The hilariously absurd technobabble of CSI Cyber, incoherent techno-paranoid diaper and last best hope of the CSI franchise.
Welcome to Introduction to Forensic Science, the murder mystery that doubles as a university course. Enrol here.
For the first time in the United Kingdom, cat hair DNA has led to the conviction of a killer. [more inside]
Audio recordings usually include a low-level background noise caused by electrical equipment. The hum contains small frequency fluctuations which are propagated consistently over entire power grids. By storing the pattern of grid-wide fluctuations in a database forensics experts are able to use the hum as a watermark. This can determine when the recording was made, where it was made and whether it was recorded in a single edit. [more inside]
"also known as foxy… makes Ecstasy look like aspirin, and users claim it induces this childlike wonder."
Teddy Wayne and the art of "random similarities." In 2007 Teddy wrote a parody article for Radar about a "clandestine party for students at the Upper East Side private school Dalton called "Sindergarten" ... the attendees act like kindergarteners—some girls sing "Ring-Around-the-Rosie," other teens finger-paint and play children’s games, they all receive gold stars on their foreheads at the end of each party—thanks to a the club drug foxy…a hallucinogen similar to Ecstasy said to facilitate a childlike sense of wonder with the world." In 2008, CSI: NY had a story arc where, "prep schoolers act like little children ... Girls sing “Ring-around-the-Rosie,” teens finger-paint and play other children’s games, Bryce affixes a gold star to the forehead of each attendee at the end of each party, and a lab scientist describes foxy to the detectives as "methoxy diisopropyltryptamine… also known as foxy… makes Ecstasy look like aspirin, and users claim it induces this childlike wonder." But, according to CBS lawyers, these are all "random similarities."
“You know what Miami gets in their crime show? They get detectives that look like models, and they drive around in sports cars. And you know what New York gets, they get these incredibly tough prosecutors, competent cops that solve the most crazy, complicated cases. —What Baltimore gets is this reinforced notion that it's a city full of hopelessness, despair and dysfunction. There was very little effort—beyond self-serving—to highlight the great and wonderful things happening here, and to indict the whole population, the criminal justice system, the school system.” —Baltimore Police Commissioner Frederick H. Bealefeld III, on the effect of The Wire on Baltimore’s reputation. [more inside]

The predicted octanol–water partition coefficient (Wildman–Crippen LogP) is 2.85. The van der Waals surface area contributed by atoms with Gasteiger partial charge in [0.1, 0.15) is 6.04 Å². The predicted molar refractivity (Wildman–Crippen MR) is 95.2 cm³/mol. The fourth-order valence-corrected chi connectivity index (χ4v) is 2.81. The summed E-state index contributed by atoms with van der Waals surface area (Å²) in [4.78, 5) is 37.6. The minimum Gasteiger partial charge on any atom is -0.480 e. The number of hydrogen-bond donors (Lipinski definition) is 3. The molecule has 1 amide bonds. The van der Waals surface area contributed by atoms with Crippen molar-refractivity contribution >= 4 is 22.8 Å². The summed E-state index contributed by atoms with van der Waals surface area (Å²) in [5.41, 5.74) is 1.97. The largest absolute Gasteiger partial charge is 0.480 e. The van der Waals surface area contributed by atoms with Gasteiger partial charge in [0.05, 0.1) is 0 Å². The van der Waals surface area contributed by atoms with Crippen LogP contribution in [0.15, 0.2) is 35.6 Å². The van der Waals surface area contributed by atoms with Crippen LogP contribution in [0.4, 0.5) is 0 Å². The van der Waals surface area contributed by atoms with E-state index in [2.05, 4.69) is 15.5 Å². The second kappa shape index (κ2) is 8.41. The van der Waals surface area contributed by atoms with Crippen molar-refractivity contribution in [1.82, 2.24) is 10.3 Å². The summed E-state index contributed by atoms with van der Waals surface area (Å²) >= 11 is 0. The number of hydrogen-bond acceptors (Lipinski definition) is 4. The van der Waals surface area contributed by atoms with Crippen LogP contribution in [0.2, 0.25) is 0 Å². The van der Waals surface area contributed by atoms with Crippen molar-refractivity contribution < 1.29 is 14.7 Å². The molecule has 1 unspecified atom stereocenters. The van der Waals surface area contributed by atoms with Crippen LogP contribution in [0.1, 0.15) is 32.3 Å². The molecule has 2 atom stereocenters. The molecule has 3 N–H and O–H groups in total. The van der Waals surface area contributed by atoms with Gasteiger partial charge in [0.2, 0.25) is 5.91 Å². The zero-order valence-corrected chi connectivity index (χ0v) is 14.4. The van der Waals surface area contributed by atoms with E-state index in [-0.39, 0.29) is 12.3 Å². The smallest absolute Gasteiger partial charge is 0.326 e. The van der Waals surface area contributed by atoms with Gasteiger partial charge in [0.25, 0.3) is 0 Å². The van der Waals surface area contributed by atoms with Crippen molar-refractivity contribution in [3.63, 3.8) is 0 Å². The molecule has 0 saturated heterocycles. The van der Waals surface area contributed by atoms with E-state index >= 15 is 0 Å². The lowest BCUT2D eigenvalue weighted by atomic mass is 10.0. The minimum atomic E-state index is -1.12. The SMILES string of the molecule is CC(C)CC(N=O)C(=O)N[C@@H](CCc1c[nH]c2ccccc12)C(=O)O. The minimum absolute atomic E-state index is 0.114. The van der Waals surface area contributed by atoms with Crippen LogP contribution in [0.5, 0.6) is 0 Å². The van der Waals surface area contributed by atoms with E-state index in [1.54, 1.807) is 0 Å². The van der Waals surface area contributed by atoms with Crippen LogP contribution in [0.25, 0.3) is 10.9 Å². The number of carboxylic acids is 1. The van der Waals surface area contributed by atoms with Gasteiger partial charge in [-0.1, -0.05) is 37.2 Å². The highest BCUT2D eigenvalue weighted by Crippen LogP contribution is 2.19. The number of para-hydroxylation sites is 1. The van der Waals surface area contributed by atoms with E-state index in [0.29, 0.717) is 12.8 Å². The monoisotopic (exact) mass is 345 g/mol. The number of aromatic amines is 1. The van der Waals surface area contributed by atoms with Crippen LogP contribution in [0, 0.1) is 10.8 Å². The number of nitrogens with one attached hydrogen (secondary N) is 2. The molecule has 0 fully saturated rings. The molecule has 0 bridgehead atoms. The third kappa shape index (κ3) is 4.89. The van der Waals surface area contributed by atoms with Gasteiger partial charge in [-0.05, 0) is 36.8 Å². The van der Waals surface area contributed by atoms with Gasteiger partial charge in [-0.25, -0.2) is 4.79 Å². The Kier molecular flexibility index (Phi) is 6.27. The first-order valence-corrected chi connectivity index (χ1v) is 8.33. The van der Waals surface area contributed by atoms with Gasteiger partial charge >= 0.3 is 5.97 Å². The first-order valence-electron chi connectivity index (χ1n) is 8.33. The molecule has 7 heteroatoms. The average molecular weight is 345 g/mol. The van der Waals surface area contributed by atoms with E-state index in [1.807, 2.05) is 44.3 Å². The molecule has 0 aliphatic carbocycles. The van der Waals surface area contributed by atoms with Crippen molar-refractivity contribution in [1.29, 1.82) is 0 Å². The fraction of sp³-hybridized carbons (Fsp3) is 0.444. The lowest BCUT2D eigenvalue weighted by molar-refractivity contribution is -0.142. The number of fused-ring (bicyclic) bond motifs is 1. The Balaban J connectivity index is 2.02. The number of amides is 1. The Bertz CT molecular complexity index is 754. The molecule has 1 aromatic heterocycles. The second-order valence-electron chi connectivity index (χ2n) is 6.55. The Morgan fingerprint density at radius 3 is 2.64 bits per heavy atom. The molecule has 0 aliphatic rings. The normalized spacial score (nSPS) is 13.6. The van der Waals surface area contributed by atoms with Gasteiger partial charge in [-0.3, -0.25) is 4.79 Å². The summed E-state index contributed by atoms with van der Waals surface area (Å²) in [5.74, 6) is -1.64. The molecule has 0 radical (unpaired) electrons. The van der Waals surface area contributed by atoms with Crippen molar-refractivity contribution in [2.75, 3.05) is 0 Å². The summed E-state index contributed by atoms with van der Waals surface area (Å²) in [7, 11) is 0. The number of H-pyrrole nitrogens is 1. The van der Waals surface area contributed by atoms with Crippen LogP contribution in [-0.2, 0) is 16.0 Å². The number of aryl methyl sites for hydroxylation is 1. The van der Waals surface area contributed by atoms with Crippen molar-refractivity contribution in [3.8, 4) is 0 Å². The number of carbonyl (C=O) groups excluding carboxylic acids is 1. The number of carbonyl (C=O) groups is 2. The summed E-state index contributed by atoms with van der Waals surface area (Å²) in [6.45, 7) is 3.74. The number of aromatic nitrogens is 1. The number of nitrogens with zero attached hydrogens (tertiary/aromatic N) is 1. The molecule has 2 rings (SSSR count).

The Case of the Vanishing Blonde
After a woman living in a hotel in Florida was raped, viciously beaten, and left for dead near the Everglades in 2005, the police investigation quickly went cold. But when the victim sued the Airport Regency, the hotel’s private detective, Ken Brennan, became obsessed with the case: how had the 21-year-old blonde disappeared from her room, unseen by security cameras? The author follows Brennan’s trail as the P.I. worked a chilling hunch that would lead him to other states, other crimes, and a man nobody else suspected. [printer-friendly version; behind-the-scenes video; via]
CSI Myths: The Shaky Science Behind Forensics Forensic science was not developed by scientists. It was mostly created by cops, who were guided by little more than common sense. And as hundreds of criminal cases begin to unravel, many established forensic practices are coming under fire.
No reaction allowed is the rule in Mr. Rubin's forensic science class at New Rochelle High School. Many high schools around the country are offering forensics science, including Eagle High, which will be starting next year. John F. Kennedy High School's forensic science class has their own blog.
A discovery leads to questions about whether the odds of people sharing genetic profiles are sometimes higher than portrayed. Calling the finding meaningless, the FBI has sought to block such inquiry.
Baarle-Hertog/Baarle-Nassau has been previously mentioned in MeFi. A historical quirk and geographical jigsaw, these days the complicated border criscrossing this Belgo-Dutch town had become little more than a tourist attraction. What happens, however, when a dead body is found, and nobody knows in which country it lies?
cell mobile phone helped police find the body of missing student Kelly Nolan. "The average citizen is not aware that they are carrying a location-tracking device in their pocket..."
Want to learn to be a CSI? It's the U.S. government's multimedia website to train police and evidence recovery personnel. You can try the tests - the advanced one will tell you if you convicted the accused or not. Pretty slick for Uncle Sam.
CSI helped him get away with murder ... but The Passion of the Christ made him confess. When did real life jump the shark and become a bad postmodern novel?
If Adam is to be identified, and his killers found, a whole, if short, life must be reconstructed from a tiny, bloodless torso.Two years ago a small boy's torso was pulled out of the Thames. This fascinating article details how forensic science is driving the investigation in to his murder.